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Pediatric Footwear: Function Over Fashion
As practitioners, it is not uncommon for parents to bring us their children to treat or ask us questions related to the pediatric population. Children's feet tend to be a perplexing region for parents and practitioners alike.
Getting Paid by Medicare Is Getting a Major Adjustment
The 2015 Medicare Access and CHIP Reauthorization Act (MACRA) was signed into law to implement a new approach to clinician payments and replace the Sustainable Growth Rate formula.
Workers' Back Pain: Causes, Costs & Solution
You will want to share two important papers published in the past several months. Why? When read separately, each provides valuable information relevant to your patients, community and practice; together, they tell a compelling story.
Pediatric Asthma: A Case Study
I have had very good success with pediatric asthma, combining acupuncture with Chinese herbal products. Treatment is given over four to eight months, twice monthly, with herbal formulas rotated every month.
Six Things Every DC Should Know About the Zika Virus
The Zika outbreak continues to spread across the continental United States and U.S. territories. We offer this brief overview on this important public health problem for the practicing doctor of chiropractic.
Decoding the Mystery of Medical Insurance Acceptance
In the constantly evolving profession of acupuncture, one of the least understood areas is medical insurance acceptance. The profession is filled with controversy surrounding this topic: Is it ethical?
Power to the Patient
Against a backdrop of splintered political parties, polarizations within nations, civil unrest, and distrust of established government (such as the growing anti-Washington, D.C. sentiment) comes the not-so-surprising finding that health care authorities and practitioners (with perhaps the exception of insurers) are turning over more and more powers to the individual patient.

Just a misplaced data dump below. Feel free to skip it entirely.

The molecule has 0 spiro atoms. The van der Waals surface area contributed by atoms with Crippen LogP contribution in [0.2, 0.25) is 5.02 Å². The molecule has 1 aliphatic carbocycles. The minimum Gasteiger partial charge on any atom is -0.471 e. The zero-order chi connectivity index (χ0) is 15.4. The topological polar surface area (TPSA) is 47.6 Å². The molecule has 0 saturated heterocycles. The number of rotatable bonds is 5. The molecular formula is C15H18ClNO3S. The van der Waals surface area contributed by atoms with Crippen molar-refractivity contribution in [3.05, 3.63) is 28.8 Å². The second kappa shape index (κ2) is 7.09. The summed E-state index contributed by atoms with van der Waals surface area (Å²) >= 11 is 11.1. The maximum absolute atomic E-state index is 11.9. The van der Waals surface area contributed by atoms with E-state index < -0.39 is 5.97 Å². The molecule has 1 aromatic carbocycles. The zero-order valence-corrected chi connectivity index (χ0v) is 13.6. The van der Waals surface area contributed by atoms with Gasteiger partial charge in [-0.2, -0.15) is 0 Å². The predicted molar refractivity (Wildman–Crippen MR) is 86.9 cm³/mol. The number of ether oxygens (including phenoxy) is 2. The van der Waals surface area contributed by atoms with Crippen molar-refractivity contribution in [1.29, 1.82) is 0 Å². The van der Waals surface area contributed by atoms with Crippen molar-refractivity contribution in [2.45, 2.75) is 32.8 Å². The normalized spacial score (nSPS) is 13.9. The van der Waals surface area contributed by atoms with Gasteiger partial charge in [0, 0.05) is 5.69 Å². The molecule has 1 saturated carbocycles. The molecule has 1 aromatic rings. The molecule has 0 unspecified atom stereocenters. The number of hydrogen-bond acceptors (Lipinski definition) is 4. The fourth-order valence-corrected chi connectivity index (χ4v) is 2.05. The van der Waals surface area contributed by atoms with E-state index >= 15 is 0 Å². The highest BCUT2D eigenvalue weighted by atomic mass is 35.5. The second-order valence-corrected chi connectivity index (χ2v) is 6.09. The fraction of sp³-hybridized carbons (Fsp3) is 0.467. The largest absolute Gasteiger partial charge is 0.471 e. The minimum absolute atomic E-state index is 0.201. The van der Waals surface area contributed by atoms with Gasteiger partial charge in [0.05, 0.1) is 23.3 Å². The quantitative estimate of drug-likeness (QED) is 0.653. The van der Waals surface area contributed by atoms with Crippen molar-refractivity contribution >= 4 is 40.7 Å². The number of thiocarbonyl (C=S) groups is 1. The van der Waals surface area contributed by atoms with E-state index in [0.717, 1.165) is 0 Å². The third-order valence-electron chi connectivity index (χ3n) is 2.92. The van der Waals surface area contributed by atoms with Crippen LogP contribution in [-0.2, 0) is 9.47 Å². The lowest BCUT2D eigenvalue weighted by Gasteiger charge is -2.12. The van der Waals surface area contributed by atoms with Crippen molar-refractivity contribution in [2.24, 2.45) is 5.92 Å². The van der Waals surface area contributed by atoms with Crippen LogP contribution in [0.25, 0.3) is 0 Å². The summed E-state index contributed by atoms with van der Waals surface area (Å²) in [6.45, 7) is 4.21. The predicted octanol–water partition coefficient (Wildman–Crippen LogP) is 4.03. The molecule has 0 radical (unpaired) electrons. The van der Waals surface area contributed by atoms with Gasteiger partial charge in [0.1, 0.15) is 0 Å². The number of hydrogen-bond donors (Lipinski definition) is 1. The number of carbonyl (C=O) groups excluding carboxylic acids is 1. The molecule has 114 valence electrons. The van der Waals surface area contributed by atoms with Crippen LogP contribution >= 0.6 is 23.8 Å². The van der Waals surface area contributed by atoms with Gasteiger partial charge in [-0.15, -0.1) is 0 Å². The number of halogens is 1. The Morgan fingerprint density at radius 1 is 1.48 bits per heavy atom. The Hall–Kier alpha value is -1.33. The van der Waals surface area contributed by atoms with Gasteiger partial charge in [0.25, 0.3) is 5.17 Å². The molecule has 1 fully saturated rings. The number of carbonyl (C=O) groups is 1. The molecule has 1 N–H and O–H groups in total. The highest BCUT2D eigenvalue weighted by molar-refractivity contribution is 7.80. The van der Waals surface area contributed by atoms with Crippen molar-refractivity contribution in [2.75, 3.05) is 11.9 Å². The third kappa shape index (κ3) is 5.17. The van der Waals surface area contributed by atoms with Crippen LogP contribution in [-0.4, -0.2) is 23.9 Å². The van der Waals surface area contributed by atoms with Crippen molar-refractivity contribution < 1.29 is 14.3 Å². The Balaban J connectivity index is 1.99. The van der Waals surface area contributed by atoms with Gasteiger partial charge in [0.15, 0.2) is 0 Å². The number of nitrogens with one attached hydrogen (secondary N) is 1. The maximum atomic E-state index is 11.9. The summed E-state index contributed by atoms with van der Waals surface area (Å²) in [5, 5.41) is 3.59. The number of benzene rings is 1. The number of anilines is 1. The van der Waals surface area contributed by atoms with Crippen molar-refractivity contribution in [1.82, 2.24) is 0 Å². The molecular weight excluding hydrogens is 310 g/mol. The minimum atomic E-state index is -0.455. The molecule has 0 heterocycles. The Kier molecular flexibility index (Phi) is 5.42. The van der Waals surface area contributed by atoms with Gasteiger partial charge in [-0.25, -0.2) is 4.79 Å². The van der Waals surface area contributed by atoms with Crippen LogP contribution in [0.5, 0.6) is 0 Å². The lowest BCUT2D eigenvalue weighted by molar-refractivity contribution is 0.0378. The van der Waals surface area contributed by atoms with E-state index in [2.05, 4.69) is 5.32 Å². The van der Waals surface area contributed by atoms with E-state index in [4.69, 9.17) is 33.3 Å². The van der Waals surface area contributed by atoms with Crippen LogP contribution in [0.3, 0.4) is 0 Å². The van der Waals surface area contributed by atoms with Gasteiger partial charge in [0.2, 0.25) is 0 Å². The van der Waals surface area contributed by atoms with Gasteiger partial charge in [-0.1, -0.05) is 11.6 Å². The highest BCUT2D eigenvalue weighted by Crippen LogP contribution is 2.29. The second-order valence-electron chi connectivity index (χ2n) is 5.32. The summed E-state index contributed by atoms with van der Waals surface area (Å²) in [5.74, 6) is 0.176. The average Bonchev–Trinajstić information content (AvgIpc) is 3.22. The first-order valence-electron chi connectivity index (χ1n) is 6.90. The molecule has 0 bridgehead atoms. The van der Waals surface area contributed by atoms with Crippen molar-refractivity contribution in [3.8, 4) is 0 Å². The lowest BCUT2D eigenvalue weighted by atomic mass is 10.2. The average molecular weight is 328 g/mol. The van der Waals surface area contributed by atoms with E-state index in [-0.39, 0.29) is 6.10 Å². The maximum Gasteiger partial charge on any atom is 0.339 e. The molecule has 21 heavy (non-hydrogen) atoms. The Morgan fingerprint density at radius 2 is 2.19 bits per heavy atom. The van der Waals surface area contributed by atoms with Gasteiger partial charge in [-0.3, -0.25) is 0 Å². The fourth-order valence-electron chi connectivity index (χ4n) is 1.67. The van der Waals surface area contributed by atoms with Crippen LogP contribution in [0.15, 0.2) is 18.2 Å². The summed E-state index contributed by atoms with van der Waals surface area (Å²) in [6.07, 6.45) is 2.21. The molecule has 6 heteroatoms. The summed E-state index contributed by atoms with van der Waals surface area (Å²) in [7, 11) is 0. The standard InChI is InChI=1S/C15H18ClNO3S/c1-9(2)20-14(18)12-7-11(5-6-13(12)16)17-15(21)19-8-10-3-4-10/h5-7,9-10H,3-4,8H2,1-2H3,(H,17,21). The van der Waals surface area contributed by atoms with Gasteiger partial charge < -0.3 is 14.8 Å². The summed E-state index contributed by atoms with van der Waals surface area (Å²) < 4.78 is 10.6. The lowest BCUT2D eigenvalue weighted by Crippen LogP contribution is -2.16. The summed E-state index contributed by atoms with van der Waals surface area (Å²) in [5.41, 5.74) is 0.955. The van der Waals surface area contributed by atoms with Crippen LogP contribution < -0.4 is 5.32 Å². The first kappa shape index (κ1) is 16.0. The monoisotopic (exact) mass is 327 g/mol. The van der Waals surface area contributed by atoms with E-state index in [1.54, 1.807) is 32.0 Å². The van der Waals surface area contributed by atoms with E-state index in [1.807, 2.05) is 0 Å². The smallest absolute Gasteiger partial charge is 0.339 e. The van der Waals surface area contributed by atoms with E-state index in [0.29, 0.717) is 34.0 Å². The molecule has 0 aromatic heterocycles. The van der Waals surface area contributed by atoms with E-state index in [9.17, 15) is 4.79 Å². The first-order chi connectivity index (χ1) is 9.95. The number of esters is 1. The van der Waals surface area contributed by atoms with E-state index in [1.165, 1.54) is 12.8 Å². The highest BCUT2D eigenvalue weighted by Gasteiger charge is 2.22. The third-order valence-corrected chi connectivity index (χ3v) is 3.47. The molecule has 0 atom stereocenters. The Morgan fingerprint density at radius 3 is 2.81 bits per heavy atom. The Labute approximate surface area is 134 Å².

First Annual ICD-10 Updates Take Effect
Yes, there was an update to ICD-10 codes on Oct. 1. It was a regular update to the diagnosis coding system and will take place every Oct. 1, just as it did when the ICD-9 system was in place.
U.S. Olympians Have a DC in Their Corner
It's probably old news to you that doctors of chiropractic play an increasingly prominent role in treating athletes, from youth sports participants to weekend warriors, to elite / professional competitors.
Update from the International AIDS Conference
The 21st International AIDS Conference in Durban, South Africa, brought together more than 15,000 of the world's leading scientists, activists, funders, policy makers, and consumers from 153 countries.
Using the Lens of Chinese Medicine
One of the most common medications I see in clinical practice on a daily basis is fluoxetine or Prozac. Consequently, I hear many complaints concerning the side effects of this medication and am frequently asked by patients to help manage these side effects with acupuncture and Chinese medicine.
Upgrade to "Parker 2.0" in Las Vegas
Continuing your education and refining your practice: two key elements of a successful chiropractic career. Parker Seminars promises both as it celebrates its 65th anniversary in Las Vegas next February, according to Parker University President, Dr. William Morgan, and seminar consultant Dr. Mark Sanna.
Treating Peripheral Neuropathy: Multi-Faceted Approach Including Laser Therapy
Peripheral neuropathy affects at least 20 million people in the United States1 and nearly 60 percent of all people with diabetes suffer from diabetic neuropathy. Many suffer from the disorder without ever identifying the cause.
Treatment Success at the Won Institute